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Teach Position is Forgetting Configurations

I have a frustrating problem that I am unable to solve.  I have a rotary tool head with multiple TCPs on it that I switch between for different operations.  Each tool has three different targets that in a vertical line that must be stopped at.  The default joint configuration that the robot chooses is always the worst possible one, so I have to go through and select the correct configuration and use the "Teach current position" option on each target to tell the robot this is how it should position itself at the start of each move.  The problem is that when I get the sequence working for one tool and then move to the next tool, teaching the next tool breaks the first one about 50% of the time.  For example, when I configure tool 5, it breaks tool one and it goes back to selecting the worst robot position and proceeds to crash into stuff or get itself twisted to where it can't even make the desired move.  What kills me is that when I use the options button in the robot panel to pick the desired configuration, the recommended options are always the one that are the best.  So the software KNOWS what the best configurations are and yet routinely selects the WORST ones when running a program.  It's like the default behavior is the opposite of what it recommends, and it loves to return to this default behavior even after being taught to do it the right way.  I feel like the robot is just taunting me at this point!  It seams as though you can only set configurations on a single tool/target pair, and multiple tool/target pairs are not supported so only the last one configured will work correctly while the previous ones just get dropped.
Here is an example video of what is happening.  The first tool works with the correct configuration, but then the second tool ignores the previously teached position and uses a very bad configuration.  If I re-teach the second tool, then the first tool will break and use a bad configuration similar to what the 2nd tool is using in this video.  I can't get both to work because fixing one breaks the other one.  And that is with only trying to get two tools to work-- there are eleven on this model and the others will all have similar problems.

.mp4   2023-08-15 08-12-54.mp4 (Size: 2.09 MB / Downloads: 26)

Also posted on youtube for faster viewing:
Here is the station tree.  The video shows two separate programs being run back to back by a third program.  So each move sequence is in its own program, yet one effects the other.  If I use teach points to get LongBrushArm1 program working, it breaks LongBrushArm2 program.  If I then go fix LongBrushArm2 using teach points, it breaks LongBrushArm1.  I don't understand why doing something in one program effects how a completely separate program runs.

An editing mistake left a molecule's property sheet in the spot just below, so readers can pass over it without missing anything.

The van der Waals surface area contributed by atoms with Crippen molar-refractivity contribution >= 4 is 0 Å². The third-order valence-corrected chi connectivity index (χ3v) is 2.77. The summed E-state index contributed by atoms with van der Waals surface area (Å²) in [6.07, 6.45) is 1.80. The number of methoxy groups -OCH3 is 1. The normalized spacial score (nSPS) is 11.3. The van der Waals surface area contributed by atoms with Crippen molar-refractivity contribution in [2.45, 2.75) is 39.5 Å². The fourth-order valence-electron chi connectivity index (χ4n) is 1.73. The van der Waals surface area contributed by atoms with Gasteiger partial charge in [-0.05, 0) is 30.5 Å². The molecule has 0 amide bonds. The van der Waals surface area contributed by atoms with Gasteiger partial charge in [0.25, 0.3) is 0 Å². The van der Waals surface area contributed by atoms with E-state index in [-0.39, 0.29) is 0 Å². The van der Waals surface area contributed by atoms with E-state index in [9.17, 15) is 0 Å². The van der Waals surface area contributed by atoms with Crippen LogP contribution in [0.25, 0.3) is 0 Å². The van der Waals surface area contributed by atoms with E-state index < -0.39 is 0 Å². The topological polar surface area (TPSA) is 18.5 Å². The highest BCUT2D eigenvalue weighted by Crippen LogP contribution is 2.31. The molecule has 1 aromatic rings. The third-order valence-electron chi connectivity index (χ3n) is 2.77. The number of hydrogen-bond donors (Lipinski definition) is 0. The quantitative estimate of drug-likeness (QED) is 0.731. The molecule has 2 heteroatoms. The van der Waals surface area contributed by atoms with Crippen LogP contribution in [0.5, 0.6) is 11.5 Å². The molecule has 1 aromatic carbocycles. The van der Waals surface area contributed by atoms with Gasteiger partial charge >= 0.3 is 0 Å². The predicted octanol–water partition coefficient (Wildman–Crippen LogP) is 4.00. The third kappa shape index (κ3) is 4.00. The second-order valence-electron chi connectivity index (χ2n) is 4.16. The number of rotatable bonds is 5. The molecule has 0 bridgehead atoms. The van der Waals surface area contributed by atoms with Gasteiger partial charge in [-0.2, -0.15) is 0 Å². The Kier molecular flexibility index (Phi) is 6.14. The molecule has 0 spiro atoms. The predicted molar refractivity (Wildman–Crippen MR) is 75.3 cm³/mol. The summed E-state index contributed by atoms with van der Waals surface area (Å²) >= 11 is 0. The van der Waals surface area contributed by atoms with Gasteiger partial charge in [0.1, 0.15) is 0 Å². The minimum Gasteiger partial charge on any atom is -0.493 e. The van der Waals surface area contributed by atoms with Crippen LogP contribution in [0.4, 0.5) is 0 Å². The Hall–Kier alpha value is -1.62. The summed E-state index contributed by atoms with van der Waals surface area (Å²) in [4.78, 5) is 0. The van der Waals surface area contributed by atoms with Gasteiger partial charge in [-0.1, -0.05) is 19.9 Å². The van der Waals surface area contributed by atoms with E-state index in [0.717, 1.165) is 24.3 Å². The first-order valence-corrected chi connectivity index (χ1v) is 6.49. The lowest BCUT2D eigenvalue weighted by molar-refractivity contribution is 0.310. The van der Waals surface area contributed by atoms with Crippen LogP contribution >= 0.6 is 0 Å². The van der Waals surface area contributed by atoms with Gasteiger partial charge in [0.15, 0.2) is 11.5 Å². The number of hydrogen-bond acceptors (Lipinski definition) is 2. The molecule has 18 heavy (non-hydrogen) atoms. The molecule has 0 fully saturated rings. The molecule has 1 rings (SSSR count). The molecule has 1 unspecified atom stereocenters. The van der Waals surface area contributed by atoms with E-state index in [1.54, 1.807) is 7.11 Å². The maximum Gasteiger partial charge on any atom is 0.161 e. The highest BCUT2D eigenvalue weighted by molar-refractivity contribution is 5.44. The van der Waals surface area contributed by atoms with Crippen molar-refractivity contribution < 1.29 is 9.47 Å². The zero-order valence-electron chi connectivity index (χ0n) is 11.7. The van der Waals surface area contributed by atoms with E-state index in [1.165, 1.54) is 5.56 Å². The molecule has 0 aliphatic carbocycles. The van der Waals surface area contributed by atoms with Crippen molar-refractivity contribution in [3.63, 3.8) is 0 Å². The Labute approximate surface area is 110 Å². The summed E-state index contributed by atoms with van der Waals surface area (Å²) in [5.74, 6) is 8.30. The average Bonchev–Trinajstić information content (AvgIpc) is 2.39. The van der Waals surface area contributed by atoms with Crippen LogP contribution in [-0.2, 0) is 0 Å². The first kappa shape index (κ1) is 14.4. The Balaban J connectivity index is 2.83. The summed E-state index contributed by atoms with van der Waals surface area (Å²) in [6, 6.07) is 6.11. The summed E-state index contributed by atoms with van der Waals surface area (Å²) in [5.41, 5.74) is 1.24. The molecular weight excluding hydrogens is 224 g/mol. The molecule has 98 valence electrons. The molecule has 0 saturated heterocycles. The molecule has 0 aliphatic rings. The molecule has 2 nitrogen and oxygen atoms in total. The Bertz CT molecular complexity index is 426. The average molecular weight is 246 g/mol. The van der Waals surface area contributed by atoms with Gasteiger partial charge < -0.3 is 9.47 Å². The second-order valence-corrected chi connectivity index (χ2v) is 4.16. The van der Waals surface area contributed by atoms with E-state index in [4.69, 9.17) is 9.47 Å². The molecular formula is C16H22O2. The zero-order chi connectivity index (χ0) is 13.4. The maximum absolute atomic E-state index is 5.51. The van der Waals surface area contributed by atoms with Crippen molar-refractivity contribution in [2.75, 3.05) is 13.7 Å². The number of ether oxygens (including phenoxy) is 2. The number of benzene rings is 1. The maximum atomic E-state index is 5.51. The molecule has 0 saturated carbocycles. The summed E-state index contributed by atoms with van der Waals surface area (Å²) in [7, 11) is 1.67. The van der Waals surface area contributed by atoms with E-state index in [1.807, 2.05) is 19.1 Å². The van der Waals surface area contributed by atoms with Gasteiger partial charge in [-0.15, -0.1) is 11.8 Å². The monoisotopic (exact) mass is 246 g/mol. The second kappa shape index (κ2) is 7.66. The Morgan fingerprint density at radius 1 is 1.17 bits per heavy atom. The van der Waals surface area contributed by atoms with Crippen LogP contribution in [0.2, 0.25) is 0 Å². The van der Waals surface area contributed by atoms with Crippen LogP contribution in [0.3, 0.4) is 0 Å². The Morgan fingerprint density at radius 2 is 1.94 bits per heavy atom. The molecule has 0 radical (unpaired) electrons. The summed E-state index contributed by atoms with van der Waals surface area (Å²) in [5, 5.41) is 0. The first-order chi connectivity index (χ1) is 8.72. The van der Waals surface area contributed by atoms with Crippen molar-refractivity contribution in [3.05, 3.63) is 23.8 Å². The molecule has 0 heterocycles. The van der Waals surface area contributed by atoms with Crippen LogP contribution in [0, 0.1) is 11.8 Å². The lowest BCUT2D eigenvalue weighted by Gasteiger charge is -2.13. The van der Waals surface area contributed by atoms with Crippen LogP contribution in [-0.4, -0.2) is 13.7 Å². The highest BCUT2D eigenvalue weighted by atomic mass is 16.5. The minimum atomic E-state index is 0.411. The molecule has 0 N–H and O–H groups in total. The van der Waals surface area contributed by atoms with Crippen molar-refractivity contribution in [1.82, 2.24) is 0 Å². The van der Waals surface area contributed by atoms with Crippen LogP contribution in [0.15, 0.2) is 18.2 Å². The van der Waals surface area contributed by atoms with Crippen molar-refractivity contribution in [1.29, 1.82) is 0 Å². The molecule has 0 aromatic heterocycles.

I found a work-around to solve this problem. It is messy, but it works. Basically each tool has to have its own set of targets, they can't all share the same target points. So for a part like this that has 11 different tools, there would have to be 11 different sets of target points even though the targets would all have identical coordinates. Apparently teach point configurations are stored at the target level, so different tools will overwrite each other if they share the same targets.
Thank you for such a detailed explanation and I'm sorry if you feel like RoboDK is not consistent. Hopefully we can help you solve this issue with better fixes or workarounds that do not involve re-teaching all targets.

By taking a look at the tree I noticed that you are not using any joint targets (green targets). Joint targets will be very helpful here as they establish the configuration that will follow with Linear movements. Just one joint movement to a joint target is enough to establish the configuration you want to use.

Therefore, you should be able to create one main program for all tools which does not specify a tool. 


Program FollowCurve
  1. Set the Reference frame
  2. MoveL: Linear Movement to Target 1
  3. MoveL: Linear Movement to Target 2
  4. ...
  5. MoveL: Linear Movement to Target N
Program FollowCurveTool1
  1. Set the Tool (Tool 1)
  2. MoveJ: Joint movement to a Joint Target that is an approach point establishing your configuration with Tool 1
  3. Call Program FollowCurve
Then, copy/paste the Program FollowCurveTool1 for as many tools as you need. You should update the Set tool instruction and create a new approach point 

Important: You should not have any Joint movements in the FollowCurve subprogram because it can override the preferred configuration of your approach target.

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